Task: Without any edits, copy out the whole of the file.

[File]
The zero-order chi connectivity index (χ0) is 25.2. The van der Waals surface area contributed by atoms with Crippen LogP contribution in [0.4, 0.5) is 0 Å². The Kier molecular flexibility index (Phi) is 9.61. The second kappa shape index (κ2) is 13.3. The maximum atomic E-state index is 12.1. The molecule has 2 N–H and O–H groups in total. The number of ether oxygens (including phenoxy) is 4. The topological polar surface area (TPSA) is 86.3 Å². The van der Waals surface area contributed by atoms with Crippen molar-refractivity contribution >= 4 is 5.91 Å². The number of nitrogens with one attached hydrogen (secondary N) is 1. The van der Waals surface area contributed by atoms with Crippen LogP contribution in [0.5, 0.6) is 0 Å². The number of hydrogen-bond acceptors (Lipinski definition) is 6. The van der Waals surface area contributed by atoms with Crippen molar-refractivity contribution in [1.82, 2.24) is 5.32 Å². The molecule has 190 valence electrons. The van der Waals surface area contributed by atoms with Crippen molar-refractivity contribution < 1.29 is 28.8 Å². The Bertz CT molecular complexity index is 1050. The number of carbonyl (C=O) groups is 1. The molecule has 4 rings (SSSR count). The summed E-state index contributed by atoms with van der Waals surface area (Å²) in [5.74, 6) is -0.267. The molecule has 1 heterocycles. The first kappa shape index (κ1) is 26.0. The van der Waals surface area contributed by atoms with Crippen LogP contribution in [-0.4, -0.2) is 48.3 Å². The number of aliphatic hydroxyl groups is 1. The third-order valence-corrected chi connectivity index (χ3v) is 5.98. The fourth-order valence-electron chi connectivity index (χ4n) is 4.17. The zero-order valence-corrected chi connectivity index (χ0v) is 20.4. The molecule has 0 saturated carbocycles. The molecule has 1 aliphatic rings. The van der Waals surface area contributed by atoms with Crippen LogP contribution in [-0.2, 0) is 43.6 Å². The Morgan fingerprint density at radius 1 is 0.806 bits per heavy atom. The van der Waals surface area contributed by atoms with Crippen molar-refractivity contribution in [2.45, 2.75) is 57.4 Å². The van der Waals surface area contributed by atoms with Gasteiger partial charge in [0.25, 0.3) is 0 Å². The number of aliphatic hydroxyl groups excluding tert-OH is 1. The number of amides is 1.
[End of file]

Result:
The zero-order chi connectivity index (χ0) is 25.2. The van der Waals surface area contributed by atoms with Crippen LogP contribution in [0.4, 0.5) is 0 Å². The Kier molecular flexibility index (Phi) is 9.61. The second kappa shape index (κ2) is 13.3. The maximum atomic E-state index is 12.1. The molecule has 2 N–H and O–H groups in total. The number of ether oxygens (including phenoxy) is 4. The topological polar surface area (TPSA) is 86.3 Å². The van der Waals surface area contributed by atoms with Crippen molar-refractivity contribution >= 4 is 5.91 Å². The number of nitrogens with one attached hydrogen (secondary N) is 1. The van der Waals surface area contributed by atoms with Crippen LogP contribution in [0.5, 0.6) is 0 Å². The number of hydrogen-bond acceptors (Lipinski definition) is 6. The van der Waals surface area contributed by atoms with Crippen molar-refractivity contribution in [1.82, 2.24) is 5.32 Å². The molecule has 190 valence electrons. The van der Waals surface area contributed by atoms with Crippen molar-refractivity contribution < 1.29 is 28.8 Å². The Bertz CT molecular complexity index is 1050. The number of carbonyl (C=O) groups is 1. The molecule has 4 rings (SSSR count). The summed E-state index contributed by atoms with van der Waals surface area (Å²) in [5.74, 6) is -0.267. The molecule has 1 heterocycles. The first kappa shape index (κ1) is 26.0. The van der Waals surface area contributed by atoms with Crippen LogP contribution in [-0.4, -0.2) is 48.3 Å². The number of aliphatic hydroxyl groups is 1. The third-order valence-corrected chi connectivity index (χ3v) is 5.98. The fourth-order valence-electron chi connectivity index (χ4n) is 4.17. The zero-order valence-corrected chi connectivity index (χ0v) is 20.4. The molecule has 0 saturated carbocycles. The molecule has 1 aliphatic rings. The van der Waals surface area contributed by atoms with Crippen LogP contribution in [-0.2, 0) is 43.6 Å². The Morgan fingerprint density at radius 1 is 0.806 bits per heavy atom. The van der Waals surface area contributed by atoms with Crippen molar-refractivity contribution in [2.45, 2.75) is 57.4 Å². The van der Waals surface area contributed by atoms with Gasteiger partial charge in [0.25, 0.3) is 0 Å². The number of aliphatic hydroxyl groups excluding tert-OH is 1. The number of amides is 1.